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What are bank stress tests?

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Are your finances strong enough to withstand another couple years of this battering economy? Can you suffer additional losses and still pay your bills and, if not thrive, at least survive if the economy continues to deteriorate?

That’s what federal banking regulators are trying to determine with the country’s largest banking institutions. The stress tests you’ve heard about are “forward-looking economic assessments.” Do these organizations have enough capital to withstand another two years of an economy that may be worse than is currently anticipated?

Nineteen banks and thrifts, each with more than $100 billion in assets, are being put to the test. As a group, they hold an estimated two-thirds of the assets in the U.S. banking system. Most Americans do business with one or more of these institutions. Among those being tested are JP Morgan Chase, Bank of America, Citigroup, Wells Fargo, SunTrust Bank, Goldman Sachs and PNC Bank.

The stress tests will evaluate each institution’s finances under two scenarios — a baseline and a more adverse scenario.

Baseline scenario

Economy — Shrinks by 2 percent (adjusted for inflation) in 2009 and grows by 2.1 percent in 2010.
Unemployment — Averages 8.4 percent in 2009 and 8.8 percent in 2010.
Housing prices — Drop 14 percent in 2009 (from where they ended December 2008) and drop 4 percent in 2010 (from December 2009).

More adverse scenario

Economy — Shrinks by 3.3 percent in 2009 and grows by 0.5 percent in 2010.
Unemployment — Averages 8.9 percent in 2009 and 10.3 percent in 2010.
Housing prices — Drop 22 percent in 2009 (from where they ended December 2008) and drop 7 percent in 2010 (from December 2009).

The Federal Reserve is expected to release some information May 4 about the stress test results. Institutions that aren’t well-capitalized will have six months to try to raise the necessary funding in the private markets. Any that can’t raise the money will be bailed out by the government.

Government intentions foggy

“The whole idea of going through this process is to give people greater confidence in the banking system,” says David Waddell, CEO and senior investment strategist at Waddell & Associates in Memphis, Tenn.

“I’d be surprised if they do anything that would create concern over the banking system. But the government’s intentions are foggy. It’s probably to be able to go back to Congress and say they need more money but they have to do it in a way that doesn’t spook the market and doesn’t cause a run on the banks.”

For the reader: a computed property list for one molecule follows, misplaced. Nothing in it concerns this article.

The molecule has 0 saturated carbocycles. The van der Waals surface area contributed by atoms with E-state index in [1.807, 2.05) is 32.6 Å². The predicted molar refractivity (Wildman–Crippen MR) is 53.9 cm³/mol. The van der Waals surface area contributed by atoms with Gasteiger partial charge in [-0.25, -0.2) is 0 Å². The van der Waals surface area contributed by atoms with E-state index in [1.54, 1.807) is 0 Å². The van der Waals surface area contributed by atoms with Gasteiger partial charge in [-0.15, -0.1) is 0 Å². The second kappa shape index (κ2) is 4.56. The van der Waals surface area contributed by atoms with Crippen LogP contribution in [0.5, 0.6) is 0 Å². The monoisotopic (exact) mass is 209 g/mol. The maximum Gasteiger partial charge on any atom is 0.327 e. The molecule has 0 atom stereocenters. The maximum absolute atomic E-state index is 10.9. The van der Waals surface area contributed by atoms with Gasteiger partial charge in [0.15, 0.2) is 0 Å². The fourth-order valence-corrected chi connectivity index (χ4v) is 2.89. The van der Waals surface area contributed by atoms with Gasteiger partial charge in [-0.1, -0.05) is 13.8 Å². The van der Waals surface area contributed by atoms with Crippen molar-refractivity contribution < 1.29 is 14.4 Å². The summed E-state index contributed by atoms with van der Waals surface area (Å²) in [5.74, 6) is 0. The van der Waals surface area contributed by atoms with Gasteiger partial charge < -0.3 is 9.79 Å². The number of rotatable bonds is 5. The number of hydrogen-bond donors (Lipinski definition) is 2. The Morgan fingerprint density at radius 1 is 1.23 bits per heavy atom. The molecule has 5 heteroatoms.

Even if information released clearly shows which banks are weak, Waddell says he doesn’t think that consumers will stop banking with a particular institution any more than they quit flying when the government’s National Threat Advisory is elevated.

Consumers may not feel the need to take their money elsewhere based on the stress test results, but they should make sure their deposits are fully protected. Generally, that means staying within the FDIC insurance limit of $250,000 per depositor. But Waddell isn’t a fan of consumers blindly putting their money in an institution just because it’s covered by the FDIC.

“Part of the problem with the way consumers approach banks is that the government is there guaranteeing deposits so we don’t have to do our own due diligence. If there’s a weak bank in my local market and I have $100,000 in a checking account there, I don’t care because the government has guaranteed it. There’s a moral hazard, in my opinion, in the system, and that moral hazard has only gotten bigger since the FDIC raised the limit to $250,000 on deposits.”

Protect your deposits

The FDIC says its Deposit Insurance Fund should be sufficient for the foreseeable future, and if by some chance additional funds are needed, it has a U.S. Treasury line of credit that can be tapped. Nevertheless, it will be interesting to see whether the FDIC’s coverage limit remains at $250,000 after Dec. 31. Deposit insurance is slated to fall back to $100,000 per depositor Jan. 1, 2010. (Insurance coverage for some retirement accounts, such as IRAs, was permanently increased to $250,000 per depositor in 2006.)

Staying within FDIC limits, or National Credit Union Administration, or NCUA, limits if you’re with a credit union, is paramount to protecting your deposits. There are trillions of uninsured dollars in bank accounts across the nation. The FDIC says uninsured depositors receive an average of 72 cents on the dollar when a bank fails. Can you afford to lose a quarter of your money?

There are ways to protect excess deposits. Some banks will divide your excess deposits among non-related banks within a particular network. That and several other methods are explained in “Six ideas for insuring your deposits.”

The FDIC shows how to properly title your accounts so you make the most out of the available coverage. The agency also provides a calculator to determine your coverage.

To get an idea of the financial strength and stability of a particular commercial bank, savings bank or credit union, explore Bankrate’s Safe & Sound database.

While the government is focusing on the nation’s biggest institutions — and propping them up when needed — there are more than 8,000 institutions that, apparently, aren’t too big to fail. Safe & Sound can show you how well an institution is faring on a quarterly basis.